China Speaks Out that Supply Exceeds Demand for Luxury Automakers

Image via Flickr by David Villarreal Fernández

China’s economy has been booming for the past 15 years, but things are really slowing down. The auto industry is feeling the slowdown, too. New-vehicle sales in China are only half of what they were a year ago. Surprisingly, automakers are not slowing down production to match demand, and dealers in China are speaking out about it.

Luxury Automakers Continue to Manufacture Cars Despite Slow Sales

General Motors, Volkswagen, BMW, and other luxury automakers are still investing heavily in China. Despite the slowdown in sales, both Volkswagen and General Motors don’t seem to be decreasing their manufacturing rates in China. As a matter of fact, General Motors has plans to open five new factories and invest $14 billion. BMW is in a similar situation.

Even China’s domestic automakers, such as Great Wall Motors, Chery, and Geely are seeing fewer sales. They’ve always struggled to compete with foreign car manufacturers because of quality and safety issues, but this year seems to be worse than usual. This has caused almost all car manufacturers in China to have a surplus of goods, which is costing them money because of storage and logistics. Of course, car dealers are the ones that are really hurting.

Car Dealers Have an Overstock of Cars in Their Showrooms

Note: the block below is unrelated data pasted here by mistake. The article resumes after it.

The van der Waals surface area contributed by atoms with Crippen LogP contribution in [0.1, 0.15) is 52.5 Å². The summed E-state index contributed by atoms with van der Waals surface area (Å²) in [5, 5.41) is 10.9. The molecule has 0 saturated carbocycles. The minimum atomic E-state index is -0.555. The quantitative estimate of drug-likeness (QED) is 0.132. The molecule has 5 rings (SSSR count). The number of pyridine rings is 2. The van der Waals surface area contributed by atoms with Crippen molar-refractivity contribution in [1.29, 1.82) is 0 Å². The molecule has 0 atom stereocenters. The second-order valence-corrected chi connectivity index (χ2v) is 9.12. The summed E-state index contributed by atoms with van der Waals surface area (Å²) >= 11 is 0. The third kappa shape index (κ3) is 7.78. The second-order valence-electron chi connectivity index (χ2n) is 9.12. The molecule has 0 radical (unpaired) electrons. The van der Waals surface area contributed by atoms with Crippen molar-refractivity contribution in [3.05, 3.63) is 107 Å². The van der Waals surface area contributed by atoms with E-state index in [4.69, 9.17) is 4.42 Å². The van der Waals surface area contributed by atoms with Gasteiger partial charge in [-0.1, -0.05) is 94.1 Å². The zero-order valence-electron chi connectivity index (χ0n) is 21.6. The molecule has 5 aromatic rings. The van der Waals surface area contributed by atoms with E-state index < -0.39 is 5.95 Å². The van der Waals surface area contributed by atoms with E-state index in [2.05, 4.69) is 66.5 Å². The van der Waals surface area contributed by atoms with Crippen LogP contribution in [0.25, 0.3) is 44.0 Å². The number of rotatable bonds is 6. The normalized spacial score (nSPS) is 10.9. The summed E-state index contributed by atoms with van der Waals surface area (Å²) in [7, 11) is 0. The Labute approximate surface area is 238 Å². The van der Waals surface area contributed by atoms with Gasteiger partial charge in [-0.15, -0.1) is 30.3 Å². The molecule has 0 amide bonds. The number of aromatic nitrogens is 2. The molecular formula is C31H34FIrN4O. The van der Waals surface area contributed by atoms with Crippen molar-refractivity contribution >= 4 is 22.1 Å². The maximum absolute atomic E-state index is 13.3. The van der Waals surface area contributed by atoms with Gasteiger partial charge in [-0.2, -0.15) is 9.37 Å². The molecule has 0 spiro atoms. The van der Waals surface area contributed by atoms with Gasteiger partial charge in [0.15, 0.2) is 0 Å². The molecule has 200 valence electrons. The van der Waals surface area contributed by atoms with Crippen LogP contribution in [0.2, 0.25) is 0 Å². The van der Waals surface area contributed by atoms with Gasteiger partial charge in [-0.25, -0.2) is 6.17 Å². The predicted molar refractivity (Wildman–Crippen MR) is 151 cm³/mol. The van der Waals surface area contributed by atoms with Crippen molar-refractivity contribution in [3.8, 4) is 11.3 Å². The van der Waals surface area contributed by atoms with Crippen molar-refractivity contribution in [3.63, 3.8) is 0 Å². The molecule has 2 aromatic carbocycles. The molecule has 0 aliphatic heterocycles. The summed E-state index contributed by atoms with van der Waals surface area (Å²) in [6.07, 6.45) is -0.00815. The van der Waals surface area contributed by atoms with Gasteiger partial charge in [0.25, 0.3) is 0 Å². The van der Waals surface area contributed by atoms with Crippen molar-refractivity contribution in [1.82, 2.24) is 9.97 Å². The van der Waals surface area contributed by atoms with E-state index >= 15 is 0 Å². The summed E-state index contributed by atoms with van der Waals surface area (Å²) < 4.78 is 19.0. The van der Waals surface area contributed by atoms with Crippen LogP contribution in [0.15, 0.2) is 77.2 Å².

Car dealers cut prices this year because of the slow sales. However, they are still obligated to buy the extra cars from manufacturers. This has hurt dealers a lot while automakers have seemingly no repercussions. Luo Lei, Deputy Secretary General of the China Automobile Dealers Association, complained to the government that this is not fair. He said, “Over the past years, carmakers, especially luxury brands, have been too aggressive in their quest for China market share. Now with the problem fully exposed, I expect to see an obvious slowdown in their pace of expansion next year.”

Some auto dealers are fighting back. Reuters reported that because of the protests, BMW will pay $820 million in subsidies to dealers in China to share the costs of storing the surplus of vehicles. The overstock is at the highest level it has ever been. Other car manufacturers may need to pay similar subsidies to keep car dealers at bay.

Why Luxury Car Manufactures Are Still Betting on China

Even though China’s economy has slowed down, car manufacturers still think that it is an important location to do business. Some manufacturers suspect that Chinese consumers will become more like Americans and embrace the idea of financing and leasing. This would boost auto sales and normalize the surplus of cars. The International Business Times reported that only 20 percent of Chinese buyers chose auto loans while 85 percent of Americans opted for auto loans.

The problem right now is the storage of surplus vehicles and the fact that dealers seems to be responsible for the costs instead of car manufacturers. The market most likely will normalize, but car manufacturers need to deal with their current supply chain problems instead of waiting for the market to turn around.

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